We trust our local, state and federal governments to safeguard human health by developing regulations that protect the public. We also expect our public utilities — especially those charged with providing safe drinking water — to follow these regulations.
In Orono and Veazie, where the water district that serves both towns has regularly put its customers at risk of consuming potentially cancer-causing contaminants, compliance may not be enough.
In 2004, the Environmental Protection Agency started requiring public drinking water systems across the U.S. to test for four chlorination by-products known collectively as trihalomethanes, or THM. These contaminants — bromodichloromethane, bromoform, chloroform and dibromochloromethane — are classified as possible or probable human carcinogens, according to the International Agency for Research on Cancer. Chronic exposure to these contaminants increases the risk of developing cancer and liver, kidney and central nervous system problems. In addition, pregnant women may experience adverse birth outcomes following exposure to high levels of THM.
While the goal for THM in drinking water is zero, the EPA set a maximum contaminant level of 80 parts per billion (ppb) in public drinking water supplies. In Orono and Veazie, a third of test samples have exceeded the 80 ppb maximum since the water district began water tests in 2005 to comply with the EPA mandate. The Orono-Veazie Water District collected these samples from a single testing site approved by the Maine Drinking Water Program — a fire hydrant in front of the Veazie Community School at 1040 School Street.
Water collected from this site should be representative of the quality of water delivered to every business and every home served by the Orono-Veazie Water District, a utility with nearly 6,000 water connections. But the water district superintendent has explained that THM generally forms in dead-end and low-flow lines where water turnover is infrequent based on minimal demand.
The approved compliance testing site on School Street is served by the largest-diameter water main of any in the Orono-Veazie Water District distribution system. How could the water collected from this high-capacity underground line be truly representative of the quality of water delivered to customers’ homes, including those at the limits of the distribution system? A September 2012 sample collected at the terminus of the water line in Veazie measured 103 ppb.
According to instructions provided by the Maine Drinking Water Program, samples to be tested for THM compliance should be collected from a faucet. Samples from a heated building would more accurately depict the THM exposure common in customers’ homes. Yet, prior to Oct. 1, the Maine Drinking Water Program had approved the fire hydrant on School Street in Veazie as the single compliance testing site.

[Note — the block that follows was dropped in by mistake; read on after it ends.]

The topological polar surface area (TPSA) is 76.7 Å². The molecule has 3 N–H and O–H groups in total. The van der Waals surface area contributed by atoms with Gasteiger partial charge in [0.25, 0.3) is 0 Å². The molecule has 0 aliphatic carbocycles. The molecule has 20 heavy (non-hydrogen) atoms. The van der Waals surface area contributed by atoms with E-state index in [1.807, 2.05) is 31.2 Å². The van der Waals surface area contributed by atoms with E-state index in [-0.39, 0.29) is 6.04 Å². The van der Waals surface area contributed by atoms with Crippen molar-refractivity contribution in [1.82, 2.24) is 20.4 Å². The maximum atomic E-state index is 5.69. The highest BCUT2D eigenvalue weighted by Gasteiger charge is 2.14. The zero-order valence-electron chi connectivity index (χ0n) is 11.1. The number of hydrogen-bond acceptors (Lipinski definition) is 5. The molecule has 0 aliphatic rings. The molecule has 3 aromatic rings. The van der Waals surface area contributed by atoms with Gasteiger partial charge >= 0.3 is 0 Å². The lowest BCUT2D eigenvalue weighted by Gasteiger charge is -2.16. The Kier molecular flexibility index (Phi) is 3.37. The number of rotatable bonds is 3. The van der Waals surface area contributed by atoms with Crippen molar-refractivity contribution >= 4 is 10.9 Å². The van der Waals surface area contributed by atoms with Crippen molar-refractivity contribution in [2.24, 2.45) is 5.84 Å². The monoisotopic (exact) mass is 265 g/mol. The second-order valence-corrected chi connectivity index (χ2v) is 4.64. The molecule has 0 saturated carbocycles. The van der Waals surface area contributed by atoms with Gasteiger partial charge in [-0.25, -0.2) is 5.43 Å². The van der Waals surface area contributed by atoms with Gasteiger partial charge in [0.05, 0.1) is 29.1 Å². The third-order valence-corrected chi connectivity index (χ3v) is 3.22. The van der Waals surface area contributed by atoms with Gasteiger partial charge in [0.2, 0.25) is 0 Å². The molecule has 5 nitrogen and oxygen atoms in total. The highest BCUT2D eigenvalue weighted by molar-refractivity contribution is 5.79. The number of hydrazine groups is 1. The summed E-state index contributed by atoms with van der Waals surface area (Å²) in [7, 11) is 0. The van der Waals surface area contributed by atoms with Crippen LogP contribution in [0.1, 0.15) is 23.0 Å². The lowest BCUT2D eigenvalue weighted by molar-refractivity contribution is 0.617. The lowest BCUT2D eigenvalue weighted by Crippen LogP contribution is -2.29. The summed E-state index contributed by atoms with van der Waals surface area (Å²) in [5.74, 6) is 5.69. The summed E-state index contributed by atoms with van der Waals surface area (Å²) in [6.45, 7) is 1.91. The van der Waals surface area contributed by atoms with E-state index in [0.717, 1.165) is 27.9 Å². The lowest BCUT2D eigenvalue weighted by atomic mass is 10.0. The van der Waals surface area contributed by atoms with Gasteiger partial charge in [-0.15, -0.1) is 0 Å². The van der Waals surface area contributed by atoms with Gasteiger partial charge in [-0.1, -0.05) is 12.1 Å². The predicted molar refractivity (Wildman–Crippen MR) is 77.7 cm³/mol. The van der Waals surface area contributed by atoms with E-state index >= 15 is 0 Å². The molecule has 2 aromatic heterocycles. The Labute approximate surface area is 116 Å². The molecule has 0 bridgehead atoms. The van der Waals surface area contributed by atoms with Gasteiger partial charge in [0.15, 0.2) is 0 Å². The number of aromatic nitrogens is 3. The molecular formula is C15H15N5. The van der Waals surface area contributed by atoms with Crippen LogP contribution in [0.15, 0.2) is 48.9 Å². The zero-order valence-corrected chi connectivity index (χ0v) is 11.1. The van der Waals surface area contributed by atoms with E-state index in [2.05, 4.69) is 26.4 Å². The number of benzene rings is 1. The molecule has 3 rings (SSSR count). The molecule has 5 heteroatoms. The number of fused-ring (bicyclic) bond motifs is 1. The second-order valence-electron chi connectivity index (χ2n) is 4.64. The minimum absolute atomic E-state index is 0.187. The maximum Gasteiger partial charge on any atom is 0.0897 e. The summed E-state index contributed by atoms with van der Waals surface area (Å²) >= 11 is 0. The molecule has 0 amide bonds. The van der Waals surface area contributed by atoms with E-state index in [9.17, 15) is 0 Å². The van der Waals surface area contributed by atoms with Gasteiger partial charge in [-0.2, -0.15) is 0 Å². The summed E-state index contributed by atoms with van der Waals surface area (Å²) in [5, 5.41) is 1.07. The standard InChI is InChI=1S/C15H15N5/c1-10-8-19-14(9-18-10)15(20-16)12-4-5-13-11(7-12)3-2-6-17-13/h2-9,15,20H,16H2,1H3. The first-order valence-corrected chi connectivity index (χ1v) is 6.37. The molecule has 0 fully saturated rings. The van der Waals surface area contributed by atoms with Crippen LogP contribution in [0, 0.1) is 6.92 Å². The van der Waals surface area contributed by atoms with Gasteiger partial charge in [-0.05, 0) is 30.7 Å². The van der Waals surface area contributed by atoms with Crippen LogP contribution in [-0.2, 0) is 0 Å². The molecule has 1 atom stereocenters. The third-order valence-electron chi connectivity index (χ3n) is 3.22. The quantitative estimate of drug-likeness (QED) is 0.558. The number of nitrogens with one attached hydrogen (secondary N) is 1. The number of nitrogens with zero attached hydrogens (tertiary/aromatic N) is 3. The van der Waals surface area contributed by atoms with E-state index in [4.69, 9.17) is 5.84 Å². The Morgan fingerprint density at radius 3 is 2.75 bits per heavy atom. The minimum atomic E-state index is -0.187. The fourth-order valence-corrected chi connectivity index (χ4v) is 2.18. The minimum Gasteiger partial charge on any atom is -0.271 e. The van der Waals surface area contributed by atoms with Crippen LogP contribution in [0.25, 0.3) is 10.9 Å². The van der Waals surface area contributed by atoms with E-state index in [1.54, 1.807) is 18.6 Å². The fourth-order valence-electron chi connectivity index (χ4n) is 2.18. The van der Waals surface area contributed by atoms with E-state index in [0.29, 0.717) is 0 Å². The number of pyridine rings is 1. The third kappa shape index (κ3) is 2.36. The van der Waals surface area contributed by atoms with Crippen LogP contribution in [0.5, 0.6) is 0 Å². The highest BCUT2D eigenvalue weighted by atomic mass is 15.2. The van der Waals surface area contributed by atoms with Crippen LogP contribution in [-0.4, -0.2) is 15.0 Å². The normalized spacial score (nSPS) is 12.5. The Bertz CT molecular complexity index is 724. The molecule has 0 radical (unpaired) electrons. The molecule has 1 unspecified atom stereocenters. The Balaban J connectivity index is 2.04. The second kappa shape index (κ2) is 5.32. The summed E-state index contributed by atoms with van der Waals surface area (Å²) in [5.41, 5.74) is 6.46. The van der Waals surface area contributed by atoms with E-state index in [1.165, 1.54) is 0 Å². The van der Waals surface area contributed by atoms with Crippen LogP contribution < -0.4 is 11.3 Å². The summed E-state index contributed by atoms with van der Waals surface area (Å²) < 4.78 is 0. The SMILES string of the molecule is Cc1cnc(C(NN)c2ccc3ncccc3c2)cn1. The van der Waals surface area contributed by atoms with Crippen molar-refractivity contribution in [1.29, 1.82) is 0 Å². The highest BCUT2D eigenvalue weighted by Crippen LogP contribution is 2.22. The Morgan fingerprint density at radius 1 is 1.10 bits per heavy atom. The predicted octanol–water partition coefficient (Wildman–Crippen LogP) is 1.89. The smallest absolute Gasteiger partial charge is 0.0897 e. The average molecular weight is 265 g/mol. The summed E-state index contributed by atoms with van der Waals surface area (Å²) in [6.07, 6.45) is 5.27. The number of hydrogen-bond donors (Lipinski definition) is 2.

As a chronic violator of safe drinking water standards, the Orono-Veazie Water District is currently a party to an administrative consent order with the Maine Drinking Water Program. In response, the water district has been flushing the water lines near the testing site prior to collecting the required samples. Veazie’s School Street line was flushed most recently on Nov. 19, and a compliance sample collected from the site after flushing was completed. At 76.1 ppb, the contaminant level in this sample did not exceed the maximum, but the “flush then test” strategy employed raises a number of important questions.
Because of its chronic noncompliance, the Orono-Veazie Water District is now required to sample THM levels at two locations. The new testing site is the Memorial Union at the University of Maine. Samples collected at the Memorial Union in April and November 2009 measured THM levels at 24.6 ppb and 177 ppb, respectively. The compliance sample collected from the Memorial Union last month measured 47.4 ppb.
Although the Orono-Veazie Water District has complied with EPA testing guidelines according to the Maine Drinking Water Program, and has recently achieved compliance with maximum allowable contaminant levels in samples collected in Veazie, water users should expect more.
The water district should test at multiple locations — including at residences and businesses served by dead-end lines — to get representative measures of contaminant levels. It should test for THM levels before and after flushing the water line at the primary testing site in Veazie. And it should notify customers within a reasonable time period after each violation and make home water filters available at little or no cost.
To safeguard public health, the water district must seek to go above and beyond compliance.
Joan Perkins is a concerned citizen who has lived in Veazie for 20 years.